Vale Capex Changes - Vale Investor Presentation
More so, during the current market downcycle, Vale has been decreasing its capex expenses. The company's combined capex dropped by almost 35% from the first quarter 2015 to the first quarter 2015 saving the company almost $1 billion. However, most importantly, the company is keeping growth capex strong with much of this capex drop coming from sustaining capex. That means the company is continuing to grow its production while minimizing its costs.
And worldwide iron ore consumption has been growing and is expected to continue growing. In fact, from 2002 to 2010, world iron ore consumption increased by more than 50%, a growth trajectory that is expected to continue. This continued growth in demand should help to boost iron ore prices which should provide a nice support to Vale's earnings, the majority of which are derived from its iron mines.
Vale, like all other commodity companies, has had a difficult time recently. The company's difficulties have been compounded by its central reliance on iron ore prices which have dropped from almost $200 per ton in 2011 to recent lows of less than $50 per ton. That represents drops of more than 75%, a significant production drop that has hurt the company's earnings. That drop in price has cost Vale tens of billions of dollars.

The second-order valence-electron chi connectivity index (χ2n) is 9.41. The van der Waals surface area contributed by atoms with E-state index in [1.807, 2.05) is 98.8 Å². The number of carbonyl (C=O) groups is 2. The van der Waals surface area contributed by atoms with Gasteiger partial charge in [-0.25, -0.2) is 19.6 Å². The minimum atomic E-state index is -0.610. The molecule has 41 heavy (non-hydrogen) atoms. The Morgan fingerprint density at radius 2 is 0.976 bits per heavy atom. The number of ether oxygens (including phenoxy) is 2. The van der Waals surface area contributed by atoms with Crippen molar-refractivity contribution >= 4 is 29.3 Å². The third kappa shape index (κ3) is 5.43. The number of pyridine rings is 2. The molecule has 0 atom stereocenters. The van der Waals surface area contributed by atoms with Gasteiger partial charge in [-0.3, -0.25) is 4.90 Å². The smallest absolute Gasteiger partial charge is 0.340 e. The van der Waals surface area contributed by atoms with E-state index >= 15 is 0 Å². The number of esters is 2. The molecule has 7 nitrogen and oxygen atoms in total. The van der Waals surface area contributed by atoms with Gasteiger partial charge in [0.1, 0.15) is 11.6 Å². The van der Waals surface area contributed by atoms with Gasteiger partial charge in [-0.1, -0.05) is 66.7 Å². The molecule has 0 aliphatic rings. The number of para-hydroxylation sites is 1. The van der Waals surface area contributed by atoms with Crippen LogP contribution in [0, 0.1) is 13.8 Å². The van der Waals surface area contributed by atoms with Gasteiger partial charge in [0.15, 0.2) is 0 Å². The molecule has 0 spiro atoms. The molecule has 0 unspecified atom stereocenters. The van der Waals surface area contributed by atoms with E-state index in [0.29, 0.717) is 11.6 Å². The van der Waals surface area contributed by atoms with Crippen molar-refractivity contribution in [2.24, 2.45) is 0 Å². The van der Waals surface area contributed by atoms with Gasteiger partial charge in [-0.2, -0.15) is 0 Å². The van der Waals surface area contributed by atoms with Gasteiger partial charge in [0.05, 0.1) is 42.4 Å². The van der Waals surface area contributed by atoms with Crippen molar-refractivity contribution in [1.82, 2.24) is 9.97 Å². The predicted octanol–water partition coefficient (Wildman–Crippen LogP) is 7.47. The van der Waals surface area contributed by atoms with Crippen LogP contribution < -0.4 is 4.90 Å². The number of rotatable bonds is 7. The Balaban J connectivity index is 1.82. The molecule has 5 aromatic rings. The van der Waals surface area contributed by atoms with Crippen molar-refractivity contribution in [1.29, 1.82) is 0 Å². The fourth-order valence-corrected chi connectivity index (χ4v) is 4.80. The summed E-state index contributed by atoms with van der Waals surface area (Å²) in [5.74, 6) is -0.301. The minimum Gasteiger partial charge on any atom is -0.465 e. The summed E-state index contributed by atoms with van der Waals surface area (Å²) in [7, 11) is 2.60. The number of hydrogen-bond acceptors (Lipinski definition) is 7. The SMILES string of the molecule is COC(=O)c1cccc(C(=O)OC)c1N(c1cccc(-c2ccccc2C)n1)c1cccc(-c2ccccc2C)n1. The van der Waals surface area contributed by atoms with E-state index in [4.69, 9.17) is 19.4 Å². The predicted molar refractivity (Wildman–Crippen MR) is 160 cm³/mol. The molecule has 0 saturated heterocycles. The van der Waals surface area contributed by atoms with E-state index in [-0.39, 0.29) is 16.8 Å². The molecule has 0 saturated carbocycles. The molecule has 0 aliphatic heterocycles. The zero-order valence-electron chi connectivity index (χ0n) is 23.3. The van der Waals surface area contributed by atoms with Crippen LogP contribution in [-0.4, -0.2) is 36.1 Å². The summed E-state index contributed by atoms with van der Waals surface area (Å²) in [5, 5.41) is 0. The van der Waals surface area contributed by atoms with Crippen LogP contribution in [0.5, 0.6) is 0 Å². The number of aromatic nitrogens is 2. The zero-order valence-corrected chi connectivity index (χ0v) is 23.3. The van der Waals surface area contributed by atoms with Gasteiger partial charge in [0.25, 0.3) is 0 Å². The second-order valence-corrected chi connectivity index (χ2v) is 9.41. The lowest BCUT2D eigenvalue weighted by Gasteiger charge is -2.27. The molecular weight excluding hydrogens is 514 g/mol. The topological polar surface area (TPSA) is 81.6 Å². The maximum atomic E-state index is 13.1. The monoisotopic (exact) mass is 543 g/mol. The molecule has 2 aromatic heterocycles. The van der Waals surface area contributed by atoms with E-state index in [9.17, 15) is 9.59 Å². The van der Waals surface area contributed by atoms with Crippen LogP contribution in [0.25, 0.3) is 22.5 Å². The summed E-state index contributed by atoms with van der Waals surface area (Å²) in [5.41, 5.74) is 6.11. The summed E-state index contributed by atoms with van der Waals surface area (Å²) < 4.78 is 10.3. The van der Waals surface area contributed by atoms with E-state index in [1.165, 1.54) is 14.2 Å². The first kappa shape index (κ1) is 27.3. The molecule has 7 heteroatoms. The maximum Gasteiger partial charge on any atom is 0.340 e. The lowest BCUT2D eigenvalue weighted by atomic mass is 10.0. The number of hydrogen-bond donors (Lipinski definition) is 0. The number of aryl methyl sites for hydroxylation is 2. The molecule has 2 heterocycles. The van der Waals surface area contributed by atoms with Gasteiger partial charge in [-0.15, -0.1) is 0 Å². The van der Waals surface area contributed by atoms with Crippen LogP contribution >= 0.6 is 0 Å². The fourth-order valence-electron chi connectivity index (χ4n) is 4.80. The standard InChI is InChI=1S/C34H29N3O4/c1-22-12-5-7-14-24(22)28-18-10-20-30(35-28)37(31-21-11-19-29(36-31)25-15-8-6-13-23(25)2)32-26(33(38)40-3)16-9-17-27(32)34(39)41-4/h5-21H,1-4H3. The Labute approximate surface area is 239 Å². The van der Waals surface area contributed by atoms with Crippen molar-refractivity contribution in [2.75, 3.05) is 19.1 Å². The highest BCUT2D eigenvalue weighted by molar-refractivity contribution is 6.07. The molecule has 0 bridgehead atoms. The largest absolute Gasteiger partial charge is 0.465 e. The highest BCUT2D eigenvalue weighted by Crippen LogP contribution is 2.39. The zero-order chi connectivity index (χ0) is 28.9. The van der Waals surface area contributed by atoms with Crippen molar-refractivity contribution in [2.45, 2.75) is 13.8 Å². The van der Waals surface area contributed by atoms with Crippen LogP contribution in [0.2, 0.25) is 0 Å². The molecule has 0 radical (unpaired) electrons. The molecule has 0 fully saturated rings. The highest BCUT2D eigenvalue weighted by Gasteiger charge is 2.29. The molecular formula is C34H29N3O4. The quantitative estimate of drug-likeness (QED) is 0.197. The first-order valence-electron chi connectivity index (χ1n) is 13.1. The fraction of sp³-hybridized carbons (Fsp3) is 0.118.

However, despite this, Vale remains a strong company with significant future potential. The company's shares have been punished by fears of Brazil corruption despite this not hurting its production. More importantly, the company's production has remained strong and is continuing to grow. Worldwide iron ore demand is also expected to continue growing. This combination should help Vale's long-term earnings.
As a result, after the cycle lows from January 2016, I recommend higher risk investors take advantage of the current downturn to invest in Vale.
Disclosure: I/we have no positions in any stocks mentioned, and no plans to initiate any positions within the next 72 hours.
I wrote this article myself, and it expresses my own opinions. I am not receiving compensation for it (other than from Seeking Alpha). I have no business relationship with any company whose stock is mentioned in this article.